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    BioMed Research International 08/2014; 2014:767402. DOI:10.1155/2014/767402 · 2.71 Impact Factor
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    ABSTRACT: Background Helicopter emergency medical service (HEMS) has been established in the preclinical treatment of multiple traumatised patients despite an ongoing controversy towards the potential benefit. Celebrating the 20th anniversary of TraumaRegister DGU® of the German Trauma Society (DGU) the presented study intended to provide an overview of HEMS rescue in Germany over the last 10 years analysing the potential beneficial impact of a nationwide helicopter rescue in multiple traumatised patients. Patients and methods We analysed TraumaRegister DGU® including multiple traumatised patients (ISS ≥16) between 2002 and 2012. In-hospital mortality was defined as main outcome. An adjusted, multivariate regression with 13 confounders was performed to evaluate the potential survival benefit. Results 42,788 patients were included in the present study. 14,275 (33.4%) patients were rescued by HEMS and 28,513 (66.6%) by GEMS. Overall, 66.8% (n = 28,569) patients were transported to a level I trauma centre and 28.2% (n = 12,052) to a level II trauma centre. Patients rescued by HEMS sustained a higher injury severity compared to GEMS (ISS HEMS: 29.5 ± 12.6 vs. ISS GEMS: 27.5 ± 11.8). Helicopter rescue teams performed more on-scene interventions, and mission times were increased in HEMS rescue (HEMS: 77.2 ± 28.7 min. vs. GEMS: 60.9 ± 26.9 min.). Linear regression analysis revealed that the frequency of HEMS rescue has decreased significantly between 2002 and 2012. In case of transportation to level I trauma centres a decrease of 1.7% per year was noted (p < 0.001) while a decline of 1.6% per year (p < 0.001) was measured for level II trauma centre admissions. According to multivariate logistic regression HEMS was proven a positive independent survival predictor between 2002 and 2012 (OR 0.863; 95%-CI 0.800–0.930; Nagelkerkes-R2 0.539) with only little differences between each year. Conclusions This study was able to prove an independent survival benefit of HEMS in multiple traumatised patients during the last 10 years. Despite this fact, a constant decline of HEMS rescue missions was found in multiple trauma patients due to unknown reasons. We concluded that HEMS should be used more often in case of trauma in order to guarantee the proven benefit for multiple traumatised patients.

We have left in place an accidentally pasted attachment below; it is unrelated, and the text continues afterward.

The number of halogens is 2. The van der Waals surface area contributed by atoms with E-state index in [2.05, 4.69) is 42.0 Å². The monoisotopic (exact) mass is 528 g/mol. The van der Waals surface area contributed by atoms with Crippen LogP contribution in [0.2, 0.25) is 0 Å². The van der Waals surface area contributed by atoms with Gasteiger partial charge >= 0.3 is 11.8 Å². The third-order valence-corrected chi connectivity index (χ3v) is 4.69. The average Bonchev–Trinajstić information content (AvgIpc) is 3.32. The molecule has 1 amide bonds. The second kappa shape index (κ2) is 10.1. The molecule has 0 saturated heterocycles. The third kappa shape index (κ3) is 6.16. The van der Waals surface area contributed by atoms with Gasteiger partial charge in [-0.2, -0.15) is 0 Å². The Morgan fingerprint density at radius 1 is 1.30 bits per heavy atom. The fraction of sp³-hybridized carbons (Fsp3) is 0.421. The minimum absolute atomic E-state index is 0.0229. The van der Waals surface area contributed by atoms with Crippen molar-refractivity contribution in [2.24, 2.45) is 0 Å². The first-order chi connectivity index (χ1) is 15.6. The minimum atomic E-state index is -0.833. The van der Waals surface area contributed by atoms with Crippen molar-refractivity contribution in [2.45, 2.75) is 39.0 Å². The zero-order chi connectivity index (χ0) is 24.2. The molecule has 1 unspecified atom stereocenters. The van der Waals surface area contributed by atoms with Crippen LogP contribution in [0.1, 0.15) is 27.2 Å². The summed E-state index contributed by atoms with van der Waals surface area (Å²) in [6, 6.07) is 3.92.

Injury 10/2014; 45:S53–S58. DOI:10.1016/j.injury.2014.08.018 · 2.46 Impact Factor